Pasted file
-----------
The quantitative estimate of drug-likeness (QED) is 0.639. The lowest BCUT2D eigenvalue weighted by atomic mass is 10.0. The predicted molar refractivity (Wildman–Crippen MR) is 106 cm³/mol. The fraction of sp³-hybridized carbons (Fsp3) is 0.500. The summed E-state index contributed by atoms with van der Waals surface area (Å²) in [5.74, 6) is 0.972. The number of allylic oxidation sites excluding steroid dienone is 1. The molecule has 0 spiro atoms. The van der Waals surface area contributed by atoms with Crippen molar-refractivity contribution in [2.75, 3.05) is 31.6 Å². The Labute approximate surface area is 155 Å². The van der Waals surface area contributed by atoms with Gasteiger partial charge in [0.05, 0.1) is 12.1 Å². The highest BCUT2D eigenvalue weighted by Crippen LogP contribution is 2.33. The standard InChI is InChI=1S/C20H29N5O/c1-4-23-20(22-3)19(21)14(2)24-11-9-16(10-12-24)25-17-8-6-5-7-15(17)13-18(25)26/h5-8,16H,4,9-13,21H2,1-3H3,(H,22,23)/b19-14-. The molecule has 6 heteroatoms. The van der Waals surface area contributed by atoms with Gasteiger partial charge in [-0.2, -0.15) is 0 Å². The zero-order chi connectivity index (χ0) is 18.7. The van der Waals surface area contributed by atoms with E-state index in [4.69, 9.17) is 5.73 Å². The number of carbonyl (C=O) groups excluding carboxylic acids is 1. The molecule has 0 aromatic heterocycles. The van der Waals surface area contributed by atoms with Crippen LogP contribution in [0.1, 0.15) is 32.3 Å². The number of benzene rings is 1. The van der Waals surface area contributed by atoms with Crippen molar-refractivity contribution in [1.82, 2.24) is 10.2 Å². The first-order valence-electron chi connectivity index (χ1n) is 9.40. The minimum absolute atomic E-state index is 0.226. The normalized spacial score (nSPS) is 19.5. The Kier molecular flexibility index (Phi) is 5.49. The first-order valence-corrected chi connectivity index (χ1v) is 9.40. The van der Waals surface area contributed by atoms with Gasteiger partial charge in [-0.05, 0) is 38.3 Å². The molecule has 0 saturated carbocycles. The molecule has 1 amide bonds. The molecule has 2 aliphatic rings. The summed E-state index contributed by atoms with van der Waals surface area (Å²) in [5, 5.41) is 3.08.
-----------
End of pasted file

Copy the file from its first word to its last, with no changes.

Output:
The quantitative estimate of drug-likeness (QED) is 0.639. The lowest BCUT2D eigenvalue weighted by atomic mass is 10.0. The predicted molar refractivity (Wildman–Crippen MR) is 106 cm³/mol. The fraction of sp³-hybridized carbons (Fsp3) is 0.500. The summed E-state index contributed by atoms with van der Waals surface area (Å²) in [5.74, 6) is 0.972. The number of allylic oxidation sites excluding steroid dienone is 1. The molecule has 0 spiro atoms. The van der Waals surface area contributed by atoms with Crippen molar-refractivity contribution in [2.75, 3.05) is 31.6 Å². The Labute approximate surface area is 155 Å². The van der Waals surface area contributed by atoms with Gasteiger partial charge in [0.05, 0.1) is 12.1 Å². The highest BCUT2D eigenvalue weighted by Crippen LogP contribution is 2.33. The standard InChI is InChI=1S/C20H29N5O/c1-4-23-20(22-3)19(21)14(2)24-11-9-16(10-12-24)25-17-8-6-5-7-15(17)13-18(25)26/h5-8,16H,4,9-13,21H2,1-3H3,(H,22,23)/b19-14-. The molecule has 6 heteroatoms. The van der Waals surface area contributed by atoms with Gasteiger partial charge in [-0.2, -0.15) is 0 Å². The zero-order chi connectivity index (χ0) is 18.7. The van der Waals surface area contributed by atoms with E-state index in [4.69, 9.17) is 5.73 Å². The number of carbonyl (C=O) groups excluding carboxylic acids is 1. The molecule has 0 aromatic heterocycles. The van der Waals surface area contributed by atoms with Crippen LogP contribution in [0.1, 0.15) is 32.3 Å². The number of benzene rings is 1. The van der Waals surface area contributed by atoms with Crippen molar-refractivity contribution in [1.82, 2.24) is 10.2 Å². The first-order valence-electron chi connectivity index (χ1n) is 9.40. The minimum absolute atomic E-state index is 0.226. The normalized spacial score (nSPS) is 19.5. The Kier molecular flexibility index (Phi) is 5.49. The first-order valence-corrected chi connectivity index (χ1v) is 9.40. The van der Waals surface area contributed by atoms with Gasteiger partial charge in [-0.05, 0) is 38.3 Å². The molecule has 0 saturated carbocycles. The molecule has 1 amide bonds. The molecule has 2 aliphatic rings. The summed E-state index contributed by atoms with van der Waals surface area (Å²) in [5, 5.41) is 3.08.